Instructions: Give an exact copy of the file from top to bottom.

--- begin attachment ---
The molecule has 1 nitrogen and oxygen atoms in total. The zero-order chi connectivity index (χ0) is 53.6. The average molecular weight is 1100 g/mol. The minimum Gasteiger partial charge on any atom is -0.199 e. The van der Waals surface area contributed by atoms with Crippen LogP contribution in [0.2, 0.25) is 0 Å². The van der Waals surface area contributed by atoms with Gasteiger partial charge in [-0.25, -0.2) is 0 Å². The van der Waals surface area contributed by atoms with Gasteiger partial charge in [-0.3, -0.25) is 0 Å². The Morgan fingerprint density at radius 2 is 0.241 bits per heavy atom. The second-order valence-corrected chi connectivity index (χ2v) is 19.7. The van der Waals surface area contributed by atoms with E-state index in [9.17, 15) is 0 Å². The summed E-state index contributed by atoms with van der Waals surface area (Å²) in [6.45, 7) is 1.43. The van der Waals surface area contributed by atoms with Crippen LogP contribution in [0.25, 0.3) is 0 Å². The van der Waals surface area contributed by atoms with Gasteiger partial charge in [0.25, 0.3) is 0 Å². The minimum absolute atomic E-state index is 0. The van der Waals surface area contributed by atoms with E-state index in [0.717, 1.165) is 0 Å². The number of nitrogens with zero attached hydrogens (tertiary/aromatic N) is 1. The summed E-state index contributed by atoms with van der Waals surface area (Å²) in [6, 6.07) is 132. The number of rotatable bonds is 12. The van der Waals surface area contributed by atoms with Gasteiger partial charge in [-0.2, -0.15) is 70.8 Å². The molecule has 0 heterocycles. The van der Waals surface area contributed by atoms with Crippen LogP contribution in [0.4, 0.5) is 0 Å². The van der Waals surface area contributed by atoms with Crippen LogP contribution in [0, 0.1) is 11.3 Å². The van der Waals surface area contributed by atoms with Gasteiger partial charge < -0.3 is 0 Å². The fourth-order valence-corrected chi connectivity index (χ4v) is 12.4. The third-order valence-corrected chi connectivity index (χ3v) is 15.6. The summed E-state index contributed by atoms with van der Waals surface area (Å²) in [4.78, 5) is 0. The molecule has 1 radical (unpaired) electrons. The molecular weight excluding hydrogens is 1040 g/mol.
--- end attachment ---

The molecule has 1 nitrogen and oxygen atoms in total. The zero-order chi connectivity index (χ0) is 53.6. The average molecular weight is 1100 g/mol. The minimum Gasteiger partial charge on any atom is -0.199 e. The van der Waals surface area contributed by atoms with Crippen LogP contribution in [0.2, 0.25) is 0 Å². The van der Waals surface area contributed by atoms with Gasteiger partial charge in [-0.25, -0.2) is 0 Å². The van der Waals surface area contributed by atoms with Gasteiger partial charge in [-0.3, -0.25) is 0 Å². The Morgan fingerprint density at radius 2 is 0.241 bits per heavy atom. The second-order valence-corrected chi connectivity index (χ2v) is 19.7. The van der Waals surface area contributed by atoms with E-state index in [9.17, 15) is 0 Å². The summed E-state index contributed by atoms with van der Waals surface area (Å²) in [6.45, 7) is 1.43. The van der Waals surface area contributed by atoms with Crippen LogP contribution in [0.25, 0.3) is 0 Å². The van der Waals surface area contributed by atoms with Gasteiger partial charge in [0.25, 0.3) is 0 Å². The minimum absolute atomic E-state index is 0. The van der Waals surface area contributed by atoms with E-state index in [0.717, 1.165) is 0 Å². The number of nitrogens with zero attached hydrogens (tertiary/aromatic N) is 1. The summed E-state index contributed by atoms with van der Waals surface area (Å²) in [6, 6.07) is 132. The number of rotatable bonds is 12. The van der Waals surface area contributed by atoms with Gasteiger partial charge in [-0.2, -0.15) is 70.8 Å². The molecule has 0 heterocycles. The van der Waals surface area contributed by atoms with Crippen LogP contribution in [0.4, 0.5) is 0 Å². The van der Waals surface area contributed by atoms with Crippen LogP contribution in [0, 0.1) is 11.3 Å². The van der Waals surface area contributed by atoms with Gasteiger partial charge < -0.3 is 0 Å². The fourth-order valence-corrected chi connectivity index (χ4v) is 12.4. The third-order valence-corrected chi connectivity index (χ3v) is 15.6. The summed E-state index contributed by atoms with van der Waals surface area (Å²) in [4.78, 5) is 0. The molecule has 1 radical (unpaired) electrons. The molecular weight excluding hydrogens is 1040 g/mol.